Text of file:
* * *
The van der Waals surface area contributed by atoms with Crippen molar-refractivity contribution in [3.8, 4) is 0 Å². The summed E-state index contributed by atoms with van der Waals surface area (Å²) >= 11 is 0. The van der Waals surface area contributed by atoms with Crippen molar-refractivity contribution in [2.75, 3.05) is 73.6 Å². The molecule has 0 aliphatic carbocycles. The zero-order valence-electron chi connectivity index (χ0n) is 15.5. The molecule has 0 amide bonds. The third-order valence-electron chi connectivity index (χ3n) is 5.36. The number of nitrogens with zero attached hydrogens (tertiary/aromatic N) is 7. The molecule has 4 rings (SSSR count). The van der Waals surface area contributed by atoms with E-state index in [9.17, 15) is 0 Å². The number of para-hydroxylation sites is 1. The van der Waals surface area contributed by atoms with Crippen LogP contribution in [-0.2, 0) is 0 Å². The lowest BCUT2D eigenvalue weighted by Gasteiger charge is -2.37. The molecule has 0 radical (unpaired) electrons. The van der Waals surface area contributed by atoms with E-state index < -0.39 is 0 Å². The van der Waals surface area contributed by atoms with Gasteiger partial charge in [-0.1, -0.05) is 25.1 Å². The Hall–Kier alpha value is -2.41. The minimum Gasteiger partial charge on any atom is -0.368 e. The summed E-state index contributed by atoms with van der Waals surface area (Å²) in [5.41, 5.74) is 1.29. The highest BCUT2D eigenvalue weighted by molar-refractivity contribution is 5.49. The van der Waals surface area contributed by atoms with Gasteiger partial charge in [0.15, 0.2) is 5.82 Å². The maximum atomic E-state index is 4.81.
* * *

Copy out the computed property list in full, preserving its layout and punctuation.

The van der Waals surface area contributed by atoms with Crippen molar-refractivity contribution in [3.8, 4) is 0 Å². The summed E-state index contributed by atoms with van der Waals surface area (Å²) >= 11 is 0. The van der Waals surface area contributed by atoms with Crippen molar-refractivity contribution in [2.75, 3.05) is 73.6 Å². The molecule has 0 aliphatic carbocycles. The zero-order valence-electron chi connectivity index (χ0n) is 15.5. The molecule has 0 amide bonds. The third-order valence-electron chi connectivity index (χ3n) is 5.36. The number of nitrogens with zero attached hydrogens (tertiary/aromatic N) is 7. The molecule has 4 rings (SSSR count). The van der Waals surface area contributed by atoms with E-state index in [9.17, 15) is 0 Å². The number of para-hydroxylation sites is 1. The van der Waals surface area contributed by atoms with Crippen LogP contribution in [-0.2, 0) is 0 Å². The lowest BCUT2D eigenvalue weighted by Gasteiger charge is -2.37. The molecule has 0 radical (unpaired) electrons. The van der Waals surface area contributed by atoms with E-state index < -0.39 is 0 Å². The van der Waals surface area contributed by atoms with Gasteiger partial charge in [-0.1, -0.05) is 25.1 Å². The Hall–Kier alpha value is -2.41. The minimum Gasteiger partial charge on any atom is -0.368 e. The summed E-state index contributed by atoms with van der Waals surface area (Å²) in [5.41, 5.74) is 1.29. The highest BCUT2D eigenvalue weighted by molar-refractivity contribution is 5.49. The van der Waals surface area contributed by atoms with Gasteiger partial charge in [0.15, 0.2) is 5.82 Å². The maximum atomic E-state index is 4.81.